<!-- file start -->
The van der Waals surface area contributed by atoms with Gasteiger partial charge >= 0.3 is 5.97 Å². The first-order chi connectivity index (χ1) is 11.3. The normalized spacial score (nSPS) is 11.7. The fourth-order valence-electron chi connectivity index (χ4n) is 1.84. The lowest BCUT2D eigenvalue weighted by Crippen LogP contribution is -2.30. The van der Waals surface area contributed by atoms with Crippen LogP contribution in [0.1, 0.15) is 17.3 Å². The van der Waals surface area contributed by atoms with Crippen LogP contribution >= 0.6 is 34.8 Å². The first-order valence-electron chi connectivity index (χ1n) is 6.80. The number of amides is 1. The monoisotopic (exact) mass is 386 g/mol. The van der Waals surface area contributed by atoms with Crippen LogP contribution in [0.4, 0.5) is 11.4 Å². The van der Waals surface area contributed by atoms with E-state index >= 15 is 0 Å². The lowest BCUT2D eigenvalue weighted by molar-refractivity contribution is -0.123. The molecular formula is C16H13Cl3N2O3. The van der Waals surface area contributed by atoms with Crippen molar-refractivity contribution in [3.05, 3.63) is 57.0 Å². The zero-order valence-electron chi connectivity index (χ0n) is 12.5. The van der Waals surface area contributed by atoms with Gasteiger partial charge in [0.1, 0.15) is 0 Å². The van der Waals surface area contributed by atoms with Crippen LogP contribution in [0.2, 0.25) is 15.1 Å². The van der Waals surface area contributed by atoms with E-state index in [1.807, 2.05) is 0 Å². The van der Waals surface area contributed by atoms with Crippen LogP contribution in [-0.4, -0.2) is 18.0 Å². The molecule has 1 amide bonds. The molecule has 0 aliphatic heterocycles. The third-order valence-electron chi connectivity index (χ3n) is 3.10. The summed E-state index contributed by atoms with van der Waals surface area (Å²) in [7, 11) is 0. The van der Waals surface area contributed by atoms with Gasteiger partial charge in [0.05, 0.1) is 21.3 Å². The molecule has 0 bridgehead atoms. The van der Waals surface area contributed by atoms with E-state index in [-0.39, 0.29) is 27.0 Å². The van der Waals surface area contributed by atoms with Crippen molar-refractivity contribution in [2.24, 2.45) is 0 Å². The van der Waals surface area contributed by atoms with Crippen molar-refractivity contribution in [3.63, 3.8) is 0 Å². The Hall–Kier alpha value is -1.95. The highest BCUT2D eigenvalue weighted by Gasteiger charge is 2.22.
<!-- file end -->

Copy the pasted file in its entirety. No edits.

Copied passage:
The van der Waals surface area contributed by atoms with Gasteiger partial charge >= 0.3 is 5.97 Å². The first-order chi connectivity index (χ1) is 11.3. The normalized spacial score (nSPS) is 11.7. The fourth-order valence-electron chi connectivity index (χ4n) is 1.84. The lowest BCUT2D eigenvalue weighted by Crippen LogP contribution is -2.30. The van der Waals surface area contributed by atoms with Crippen LogP contribution in [0.1, 0.15) is 17.3 Å². The van der Waals surface area contributed by atoms with Crippen LogP contribution >= 0.6 is 34.8 Å². The first-order valence-electron chi connectivity index (χ1n) is 6.80. The number of amides is 1. The monoisotopic (exact) mass is 386 g/mol. The van der Waals surface area contributed by atoms with Crippen LogP contribution in [0.4, 0.5) is 11.4 Å². The van der Waals surface area contributed by atoms with E-state index >= 15 is 0 Å². The lowest BCUT2D eigenvalue weighted by molar-refractivity contribution is -0.123. The molecular formula is C16H13Cl3N2O3. The van der Waals surface area contributed by atoms with Crippen molar-refractivity contribution in [3.05, 3.63) is 57.0 Å². The zero-order valence-electron chi connectivity index (χ0n) is 12.5. The van der Waals surface area contributed by atoms with Gasteiger partial charge in [0.1, 0.15) is 0 Å². The van der Waals surface area contributed by atoms with Crippen LogP contribution in [0.2, 0.25) is 15.1 Å². The van der Waals surface area contributed by atoms with E-state index in [1.807, 2.05) is 0 Å². The van der Waals surface area contributed by atoms with Crippen LogP contribution in [-0.4, -0.2) is 18.0 Å². The molecule has 1 amide bonds. The molecule has 0 aliphatic heterocycles. The third-order valence-electron chi connectivity index (χ3n) is 3.10. The summed E-state index contributed by atoms with van der Waals surface area (Å²) in [7, 11) is 0. The van der Waals surface area contributed by atoms with Gasteiger partial charge in [0.05, 0.1) is 21.3 Å². The molecule has 0 bridgehead atoms. The van der Waals surface area contributed by atoms with E-state index in [-0.39, 0.29) is 27.0 Å². The van der Waals surface area contributed by atoms with Crippen molar-refractivity contribution in [2.24, 2.45) is 0 Å². The van der Waals surface area contributed by atoms with Crippen molar-refractivity contribution in [3.63, 3.8) is 0 Å². The Hall–Kier alpha value is -1.95. The highest BCUT2D eigenvalue weighted by Gasteiger charge is 2.22.